While I appreciate there are those who have begun to doubt science, I for one am a believer that our future as a planet lies solely with what science can create in the coming years to deal with whatever issues we face.
That will be particularly true in agriculture.
Unless some disaster arises to alter the course, we know the population of earth continues to trend upward. And there is not even a whisper of discussion that the world needs to address that trend in some meaningful way. So there will be a growing number of mouths to feed. That means a continued need for world food stocks to grow. Food production only occurs by the scientific development of better crop varieties and the development of better cropping systems to enhance yields at an affordable cost of production.
It’s the same thing when it comes to our energy needs.
Science will open doors to producing energy in ways we can barely imagine.
We know, for example, that animal waste creates methane. It is a by-product of intensive production that has been red-flagged as a concern in terms of producing greenhouse gases, although whether a big dairy herd produces more than the millions of bison which once roamed North America is another column altogether. Clearly there is a need to deal with methane production from livestock today in the face of concerns over climate change.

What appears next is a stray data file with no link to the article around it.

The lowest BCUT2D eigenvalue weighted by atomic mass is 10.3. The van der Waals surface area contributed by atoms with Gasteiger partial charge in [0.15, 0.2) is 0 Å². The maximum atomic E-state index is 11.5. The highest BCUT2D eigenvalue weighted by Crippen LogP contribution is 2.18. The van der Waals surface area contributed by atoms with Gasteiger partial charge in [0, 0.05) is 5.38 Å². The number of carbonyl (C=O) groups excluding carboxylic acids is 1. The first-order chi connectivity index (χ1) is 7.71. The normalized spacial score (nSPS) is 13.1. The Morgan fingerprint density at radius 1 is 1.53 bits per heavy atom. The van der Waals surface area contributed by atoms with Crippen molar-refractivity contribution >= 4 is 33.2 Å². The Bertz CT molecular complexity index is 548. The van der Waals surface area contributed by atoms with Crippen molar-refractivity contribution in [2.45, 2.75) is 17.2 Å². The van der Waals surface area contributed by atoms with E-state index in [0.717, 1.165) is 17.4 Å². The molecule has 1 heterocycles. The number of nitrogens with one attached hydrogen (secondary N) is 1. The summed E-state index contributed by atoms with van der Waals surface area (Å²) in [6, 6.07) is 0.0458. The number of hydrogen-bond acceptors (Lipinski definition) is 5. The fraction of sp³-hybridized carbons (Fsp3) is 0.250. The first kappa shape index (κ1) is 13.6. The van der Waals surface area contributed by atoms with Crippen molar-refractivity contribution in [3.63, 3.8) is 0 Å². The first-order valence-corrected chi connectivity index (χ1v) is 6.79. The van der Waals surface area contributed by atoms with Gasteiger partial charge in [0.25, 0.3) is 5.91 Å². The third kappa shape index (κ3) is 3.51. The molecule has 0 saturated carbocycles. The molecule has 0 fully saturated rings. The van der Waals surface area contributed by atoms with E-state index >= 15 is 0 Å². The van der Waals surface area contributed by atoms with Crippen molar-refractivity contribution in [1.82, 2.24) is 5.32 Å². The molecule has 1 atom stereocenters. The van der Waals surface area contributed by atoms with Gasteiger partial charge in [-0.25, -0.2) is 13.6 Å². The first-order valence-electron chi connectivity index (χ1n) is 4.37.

So it was with great interest that I read a recent Western Producer article regarding the methane from a 2,900 cow dairy herd in California being collected and ultimately used to power a fleet of trucks.
Using methane to power a truck is not new, but connecting its production to a cattle farm is at least a rather innovative approach, and one that could reasonably be copied at other farms, or even municipal sewage plants, if the cost can reasonably be recouped.
Of course innovative energy production is popping up all over the place.
There has been work incorporating solar panels into asphalt highways, an idea that on the surface is brilliant in the sense black asphalt attracts heat and the potential, if it works could be immense. Of course it only works if science works out the idea.
Then there is the idea of energy from flowing water in a place that is not exactly on the top of anyone’s list.
Since 2015, the city of Portland has been partnering with Lucid Energy to install electricity-generating turbines in its gravity-fed water pipes.
Again, it’s innovative and something which could be replicated across multiple municipalities.
Challenges will be many as we move forward and we need to be supportive of the scientific community in finding the answers.